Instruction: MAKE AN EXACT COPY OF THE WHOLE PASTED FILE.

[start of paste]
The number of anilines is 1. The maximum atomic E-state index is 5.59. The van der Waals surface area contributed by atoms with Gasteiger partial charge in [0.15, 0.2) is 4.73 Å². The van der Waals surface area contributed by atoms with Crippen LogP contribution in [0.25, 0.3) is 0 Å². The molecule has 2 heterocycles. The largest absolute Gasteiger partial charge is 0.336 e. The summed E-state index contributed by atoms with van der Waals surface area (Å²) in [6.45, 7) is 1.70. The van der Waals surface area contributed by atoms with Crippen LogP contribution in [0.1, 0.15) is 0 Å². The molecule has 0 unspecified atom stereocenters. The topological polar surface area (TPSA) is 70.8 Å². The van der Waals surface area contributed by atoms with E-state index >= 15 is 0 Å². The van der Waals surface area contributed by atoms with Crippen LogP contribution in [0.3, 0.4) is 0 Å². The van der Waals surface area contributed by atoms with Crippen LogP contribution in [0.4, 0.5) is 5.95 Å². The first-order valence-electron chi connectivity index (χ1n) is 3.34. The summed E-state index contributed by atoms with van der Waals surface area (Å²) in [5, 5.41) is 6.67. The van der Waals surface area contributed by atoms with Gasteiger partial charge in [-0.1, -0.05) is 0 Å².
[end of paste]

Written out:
The number of anilines is 1. The maximum atomic E-state index is 5.59. The van der Waals surface area contributed by atoms with Gasteiger partial charge in [0.15, 0.2) is 4.73 Å². The van der Waals surface area contributed by atoms with Crippen LogP contribution in [0.25, 0.3) is 0 Å². The molecule has 2 heterocycles. The largest absolute Gasteiger partial charge is 0.336 e. The summed E-state index contributed by atoms with van der Waals surface area (Å²) in [6.45, 7) is 1.70. The van der Waals surface area contributed by atoms with Crippen LogP contribution in [0.1, 0.15) is 0 Å². The molecule has 0 unspecified atom stereocenters. The topological polar surface area (TPSA) is 70.8 Å². The van der Waals surface area contributed by atoms with E-state index >= 15 is 0 Å². The van der Waals surface area contributed by atoms with Crippen LogP contribution in [0.3, 0.4) is 0 Å². The van der Waals surface area contributed by atoms with Crippen LogP contribution in [0.4, 0.5) is 5.95 Å². The first-order valence-electron chi connectivity index (χ1n) is 3.34. The summed E-state index contributed by atoms with van der Waals surface area (Å²) in [5, 5.41) is 6.67. The van der Waals surface area contributed by atoms with Gasteiger partial charge in [-0.1, -0.05) is 0 Å².